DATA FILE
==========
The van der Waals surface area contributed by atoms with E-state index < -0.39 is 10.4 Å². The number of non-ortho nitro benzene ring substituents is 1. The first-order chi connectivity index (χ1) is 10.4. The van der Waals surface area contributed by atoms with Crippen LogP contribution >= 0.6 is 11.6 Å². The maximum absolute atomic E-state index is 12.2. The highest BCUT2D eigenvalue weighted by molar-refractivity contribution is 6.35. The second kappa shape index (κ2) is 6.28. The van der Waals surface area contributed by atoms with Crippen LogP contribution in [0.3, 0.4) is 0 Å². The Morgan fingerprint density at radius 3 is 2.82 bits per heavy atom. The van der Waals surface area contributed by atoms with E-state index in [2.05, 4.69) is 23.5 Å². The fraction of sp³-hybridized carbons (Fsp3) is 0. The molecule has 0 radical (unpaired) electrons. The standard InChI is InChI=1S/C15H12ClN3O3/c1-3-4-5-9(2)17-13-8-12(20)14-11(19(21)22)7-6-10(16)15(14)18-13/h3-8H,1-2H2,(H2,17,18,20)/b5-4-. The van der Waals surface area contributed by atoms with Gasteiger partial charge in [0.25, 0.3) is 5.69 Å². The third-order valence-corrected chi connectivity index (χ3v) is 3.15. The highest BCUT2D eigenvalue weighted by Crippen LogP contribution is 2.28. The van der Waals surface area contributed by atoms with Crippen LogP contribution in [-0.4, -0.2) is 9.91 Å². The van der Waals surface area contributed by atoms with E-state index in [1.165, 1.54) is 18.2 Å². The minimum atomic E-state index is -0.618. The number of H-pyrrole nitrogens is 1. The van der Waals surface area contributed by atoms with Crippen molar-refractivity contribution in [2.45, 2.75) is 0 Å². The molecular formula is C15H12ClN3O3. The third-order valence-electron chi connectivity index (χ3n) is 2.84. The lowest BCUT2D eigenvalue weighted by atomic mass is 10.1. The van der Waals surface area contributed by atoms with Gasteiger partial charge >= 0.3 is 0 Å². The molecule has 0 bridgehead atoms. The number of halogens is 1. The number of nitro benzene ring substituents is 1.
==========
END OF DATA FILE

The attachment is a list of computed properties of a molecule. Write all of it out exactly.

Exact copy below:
The van der Waals surface area contributed by atoms with E-state index < -0.39 is 10.4 Å². The number of non-ortho nitro benzene ring substituents is 1. The first-order chi connectivity index (χ1) is 10.4. The van der Waals surface area contributed by atoms with Crippen LogP contribution >= 0.6 is 11.6 Å². The maximum absolute atomic E-state index is 12.2. The highest BCUT2D eigenvalue weighted by molar-refractivity contribution is 6.35. The second kappa shape index (κ2) is 6.28. The van der Waals surface area contributed by atoms with Crippen LogP contribution in [0.3, 0.4) is 0 Å². The Morgan fingerprint density at radius 3 is 2.82 bits per heavy atom. The van der Waals surface area contributed by atoms with E-state index in [2.05, 4.69) is 23.5 Å². The fraction of sp³-hybridized carbons (Fsp3) is 0. The molecule has 0 radical (unpaired) electrons. The standard InChI is InChI=1S/C15H12ClN3O3/c1-3-4-5-9(2)17-13-8-12(20)14-11(19(21)22)7-6-10(16)15(14)18-13/h3-8H,1-2H2,(H2,17,18,20)/b5-4-. The van der Waals surface area contributed by atoms with Gasteiger partial charge in [0.25, 0.3) is 5.69 Å². The third-order valence-corrected chi connectivity index (χ3v) is 3.15. The highest BCUT2D eigenvalue weighted by Crippen LogP contribution is 2.28. The van der Waals surface area contributed by atoms with Crippen LogP contribution in [-0.4, -0.2) is 9.91 Å². The van der Waals surface area contributed by atoms with E-state index in [1.165, 1.54) is 18.2 Å². The minimum atomic E-state index is -0.618. The number of H-pyrrole nitrogens is 1. The van der Waals surface area contributed by atoms with Crippen molar-refractivity contribution in [2.45, 2.75) is 0 Å². The molecular formula is C15H12ClN3O3. The third-order valence-electron chi connectivity index (χ3n) is 2.84. The lowest BCUT2D eigenvalue weighted by atomic mass is 10.1. The van der Waals surface area contributed by atoms with Gasteiger partial charge >= 0.3 is 0 Å². The molecule has 0 bridgehead atoms. The number of halogens is 1. The number of nitro benzene ring substituents is 1.